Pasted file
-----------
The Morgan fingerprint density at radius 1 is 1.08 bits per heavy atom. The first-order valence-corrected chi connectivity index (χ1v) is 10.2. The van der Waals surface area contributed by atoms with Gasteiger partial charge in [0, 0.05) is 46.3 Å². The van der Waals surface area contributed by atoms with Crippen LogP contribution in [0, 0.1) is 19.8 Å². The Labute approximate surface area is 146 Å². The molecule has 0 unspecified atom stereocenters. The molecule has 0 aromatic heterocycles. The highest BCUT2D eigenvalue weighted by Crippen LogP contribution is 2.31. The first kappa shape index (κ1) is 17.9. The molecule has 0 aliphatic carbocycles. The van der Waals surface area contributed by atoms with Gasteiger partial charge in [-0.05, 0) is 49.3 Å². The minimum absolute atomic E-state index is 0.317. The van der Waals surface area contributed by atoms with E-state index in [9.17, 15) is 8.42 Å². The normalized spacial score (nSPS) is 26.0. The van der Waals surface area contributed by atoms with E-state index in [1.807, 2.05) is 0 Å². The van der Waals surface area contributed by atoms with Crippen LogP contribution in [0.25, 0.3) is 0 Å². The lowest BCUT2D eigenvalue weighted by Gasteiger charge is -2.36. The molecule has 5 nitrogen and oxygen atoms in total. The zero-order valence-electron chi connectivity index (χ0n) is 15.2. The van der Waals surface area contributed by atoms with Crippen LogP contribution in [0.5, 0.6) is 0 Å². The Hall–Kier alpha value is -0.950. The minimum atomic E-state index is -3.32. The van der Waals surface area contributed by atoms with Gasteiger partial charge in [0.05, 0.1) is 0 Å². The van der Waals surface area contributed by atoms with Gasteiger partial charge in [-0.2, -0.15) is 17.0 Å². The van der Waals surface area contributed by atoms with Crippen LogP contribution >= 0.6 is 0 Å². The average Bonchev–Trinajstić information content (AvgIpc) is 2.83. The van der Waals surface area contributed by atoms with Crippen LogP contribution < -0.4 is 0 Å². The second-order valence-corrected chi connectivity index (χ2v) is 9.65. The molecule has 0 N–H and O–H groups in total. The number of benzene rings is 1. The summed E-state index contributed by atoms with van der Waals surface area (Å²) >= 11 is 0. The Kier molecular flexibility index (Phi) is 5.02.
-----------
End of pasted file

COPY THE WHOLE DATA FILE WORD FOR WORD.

The Morgan fingerprint density at radius 1 is 1.08 bits per heavy atom. The first-order valence-corrected chi connectivity index (χ1v) is 10.2. The van der Waals surface area contributed by atoms with Gasteiger partial charge in [0, 0.05) is 46.3 Å². The van der Waals surface area contributed by atoms with Crippen LogP contribution in [0, 0.1) is 19.8 Å². The Labute approximate surface area is 146 Å². The molecule has 0 unspecified atom stereocenters. The molecule has 0 aromatic heterocycles. The highest BCUT2D eigenvalue weighted by Crippen LogP contribution is 2.31. The first kappa shape index (κ1) is 17.9. The molecule has 0 aliphatic carbocycles. The van der Waals surface area contributed by atoms with Gasteiger partial charge in [-0.05, 0) is 49.3 Å². The minimum absolute atomic E-state index is 0.317. The van der Waals surface area contributed by atoms with E-state index in [9.17, 15) is 8.42 Å². The normalized spacial score (nSPS) is 26.0. The van der Waals surface area contributed by atoms with E-state index in [1.807, 2.05) is 0 Å². The van der Waals surface area contributed by atoms with Crippen LogP contribution in [0.25, 0.3) is 0 Å². The lowest BCUT2D eigenvalue weighted by Gasteiger charge is -2.36. The molecule has 5 nitrogen and oxygen atoms in total. The zero-order valence-electron chi connectivity index (χ0n) is 15.2. The van der Waals surface area contributed by atoms with Crippen LogP contribution in [0.5, 0.6) is 0 Å². The Hall–Kier alpha value is -0.950. The minimum atomic E-state index is -3.32. The van der Waals surface area contributed by atoms with Gasteiger partial charge in [0.05, 0.1) is 0 Å². The van der Waals surface area contributed by atoms with Gasteiger partial charge in [-0.2, -0.15) is 17.0 Å². The van der Waals surface area contributed by atoms with Crippen LogP contribution >= 0.6 is 0 Å². The average Bonchev–Trinajstić information content (AvgIpc) is 2.83. The van der Waals surface area contributed by atoms with Crippen LogP contribution < -0.4 is 0 Å². The second-order valence-corrected chi connectivity index (χ2v) is 9.65. The molecule has 0 N–H and O–H groups in total. The number of benzene rings is 1. The summed E-state index contributed by atoms with van der Waals surface area (Å²) >= 11 is 0. The Kier molecular flexibility index (Phi) is 5.02.